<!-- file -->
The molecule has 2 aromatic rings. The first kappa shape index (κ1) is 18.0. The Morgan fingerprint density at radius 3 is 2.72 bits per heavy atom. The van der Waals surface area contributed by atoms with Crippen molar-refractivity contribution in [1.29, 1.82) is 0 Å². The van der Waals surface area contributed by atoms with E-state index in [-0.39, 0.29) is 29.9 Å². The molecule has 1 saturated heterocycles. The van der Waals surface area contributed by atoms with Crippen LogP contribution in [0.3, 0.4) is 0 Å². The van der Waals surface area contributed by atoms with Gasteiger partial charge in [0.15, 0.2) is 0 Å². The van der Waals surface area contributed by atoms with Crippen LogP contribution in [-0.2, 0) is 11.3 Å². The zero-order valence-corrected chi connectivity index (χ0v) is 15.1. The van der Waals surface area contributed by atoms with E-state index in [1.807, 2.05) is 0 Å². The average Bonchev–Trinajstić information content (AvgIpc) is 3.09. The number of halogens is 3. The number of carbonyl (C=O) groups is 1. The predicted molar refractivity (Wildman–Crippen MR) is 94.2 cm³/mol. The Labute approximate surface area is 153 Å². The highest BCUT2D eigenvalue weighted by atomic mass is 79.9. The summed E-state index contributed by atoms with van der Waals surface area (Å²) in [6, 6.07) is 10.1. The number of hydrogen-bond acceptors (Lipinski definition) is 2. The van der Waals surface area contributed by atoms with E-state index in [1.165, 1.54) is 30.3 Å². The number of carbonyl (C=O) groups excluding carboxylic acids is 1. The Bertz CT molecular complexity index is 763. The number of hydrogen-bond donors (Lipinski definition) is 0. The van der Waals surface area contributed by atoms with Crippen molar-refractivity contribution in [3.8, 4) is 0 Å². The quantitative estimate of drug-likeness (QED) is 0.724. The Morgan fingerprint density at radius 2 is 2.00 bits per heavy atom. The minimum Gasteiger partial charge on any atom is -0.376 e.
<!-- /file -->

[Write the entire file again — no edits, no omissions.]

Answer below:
The molecule has 2 aromatic rings. The first kappa shape index (κ1) is 18.0. The Morgan fingerprint density at radius 3 is 2.72 bits per heavy atom. The van der Waals surface area contributed by atoms with Crippen molar-refractivity contribution in [1.29, 1.82) is 0 Å². The van der Waals surface area contributed by atoms with E-state index in [-0.39, 0.29) is 29.9 Å². The molecule has 1 saturated heterocycles. The van der Waals surface area contributed by atoms with Crippen LogP contribution in [0.3, 0.4) is 0 Å². The van der Waals surface area contributed by atoms with Gasteiger partial charge in [0.15, 0.2) is 0 Å². The van der Waals surface area contributed by atoms with Crippen LogP contribution in [-0.2, 0) is 11.3 Å². The zero-order valence-corrected chi connectivity index (χ0v) is 15.1. The van der Waals surface area contributed by atoms with E-state index in [1.807, 2.05) is 0 Å². The average Bonchev–Trinajstić information content (AvgIpc) is 3.09. The number of halogens is 3. The number of carbonyl (C=O) groups is 1. The predicted molar refractivity (Wildman–Crippen MR) is 94.2 cm³/mol. The Labute approximate surface area is 153 Å². The highest BCUT2D eigenvalue weighted by atomic mass is 79.9. The summed E-state index contributed by atoms with van der Waals surface area (Å²) in [6, 6.07) is 10.1. The number of hydrogen-bond acceptors (Lipinski definition) is 2. The van der Waals surface area contributed by atoms with E-state index in [1.165, 1.54) is 30.3 Å². The number of carbonyl (C=O) groups excluding carboxylic acids is 1. The Bertz CT molecular complexity index is 763. The number of hydrogen-bond donors (Lipinski definition) is 0. The van der Waals surface area contributed by atoms with Crippen molar-refractivity contribution in [3.8, 4) is 0 Å². The quantitative estimate of drug-likeness (QED) is 0.724. The Morgan fingerprint density at radius 2 is 2.00 bits per heavy atom. The minimum Gasteiger partial charge on any atom is -0.376 e.